To utilize these resources, Secretary Pritzker emphasized the importance of strong, cross-sector partnerships to support businesses as they move out of the research and development phase to tackling the challenges of starting and growing a company. She also outlined the wide variety of ways that the Department of Commerce invests in urban centers across America, facilitates groundbreaking research in diverse fields, and collaborates with various partners to take new ideas from the lab to market.

Through its issuance of strong patents and protection of intellectual property, the USPTO plays a key part in urban innovation efforts by promoting inventive discovery. The strength and vitality of the U.S. economy depends directly on effective mechanisms that protect new ideas and investments in innovation and creativity. The continued demand for patents and trademarks underscores the ingenuity of American inventors and entrepreneurs, and the USPTO is at the cutting edge of the nation’s technological progress and achievement.

“In order to be at the forefront of fostering innovation through intellectual property rights, we are not just operating from a distance, but instead need to be present where innovation happens,” said USPTO Director Michelle K. Lee at the summit. In the last three years, the USPTO has stood up four new regional offices – DetroitDenverDallas, and the Silicon Valley – designed to serve innovative communities on a more regional basis. In addition, where the USPTO does not have a permanent presence, they are partnering with local organizations, such as Cornell Tech at their technology campus in New York City. These partnerships are a force multiplier in order to increase USPTO’s reach to all innovators.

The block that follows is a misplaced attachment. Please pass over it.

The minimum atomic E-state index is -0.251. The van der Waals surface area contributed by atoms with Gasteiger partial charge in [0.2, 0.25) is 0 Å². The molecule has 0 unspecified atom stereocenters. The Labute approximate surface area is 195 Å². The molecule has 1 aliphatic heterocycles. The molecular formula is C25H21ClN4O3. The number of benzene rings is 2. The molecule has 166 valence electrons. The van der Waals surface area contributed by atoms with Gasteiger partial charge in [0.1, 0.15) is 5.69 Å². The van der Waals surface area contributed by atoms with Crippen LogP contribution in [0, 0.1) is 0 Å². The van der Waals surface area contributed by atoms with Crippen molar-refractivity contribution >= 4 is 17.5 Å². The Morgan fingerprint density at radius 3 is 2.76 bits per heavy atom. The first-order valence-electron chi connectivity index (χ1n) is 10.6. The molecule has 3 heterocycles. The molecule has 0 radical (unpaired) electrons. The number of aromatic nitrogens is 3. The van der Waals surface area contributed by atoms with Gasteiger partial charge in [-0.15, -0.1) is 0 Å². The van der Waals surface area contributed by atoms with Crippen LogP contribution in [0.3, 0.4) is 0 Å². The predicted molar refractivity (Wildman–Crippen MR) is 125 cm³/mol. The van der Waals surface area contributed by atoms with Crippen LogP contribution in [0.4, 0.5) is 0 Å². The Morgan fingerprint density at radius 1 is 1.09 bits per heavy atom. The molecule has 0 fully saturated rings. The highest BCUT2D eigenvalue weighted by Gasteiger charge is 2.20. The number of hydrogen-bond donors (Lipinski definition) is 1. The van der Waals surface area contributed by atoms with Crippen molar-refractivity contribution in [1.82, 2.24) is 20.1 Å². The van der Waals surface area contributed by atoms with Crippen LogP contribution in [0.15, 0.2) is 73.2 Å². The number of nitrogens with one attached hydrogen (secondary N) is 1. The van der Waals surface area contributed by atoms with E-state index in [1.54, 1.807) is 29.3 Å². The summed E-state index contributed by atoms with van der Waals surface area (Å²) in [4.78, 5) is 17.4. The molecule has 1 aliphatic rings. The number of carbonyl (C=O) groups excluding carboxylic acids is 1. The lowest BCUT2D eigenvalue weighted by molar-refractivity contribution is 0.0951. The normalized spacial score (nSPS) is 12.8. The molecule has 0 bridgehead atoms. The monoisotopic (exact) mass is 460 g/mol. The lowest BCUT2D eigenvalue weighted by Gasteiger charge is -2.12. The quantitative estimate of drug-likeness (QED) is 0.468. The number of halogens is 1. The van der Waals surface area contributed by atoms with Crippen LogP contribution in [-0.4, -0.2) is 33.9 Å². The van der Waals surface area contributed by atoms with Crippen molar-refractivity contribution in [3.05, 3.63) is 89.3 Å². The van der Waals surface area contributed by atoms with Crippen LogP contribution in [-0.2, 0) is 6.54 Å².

In a panel of intellectual property (IP) experts during the summit, Director Lee discussed IP strategies for technology entrepreneurs. Topics included best practices and common pitfalls relating to start-up patent strategies, tips for working with attorneys, insights into the role of IP for emerging companies, and the possible impact of pending patent reform efforts being considered in Washington. During a session on federal support for entrepreneurs, speakers from the MBDA, EDA, and the Small Business Administration (SBA) discussed opportunities for companies to receive grants, funding, and other assistance. Throughout the summit, there were startup pitches by entrepreneurs as well as networking events.

The Department of Commerce is committed to investing in urban centers across America, facilitating groundbreaking research in diverse fields, and collaborating with various partners to take new ideas from the lab to market.

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The 2015 Spring Travel Forecast

June 1, 2015

Jennifer Gardner is an intern in the Office of Public Affairs.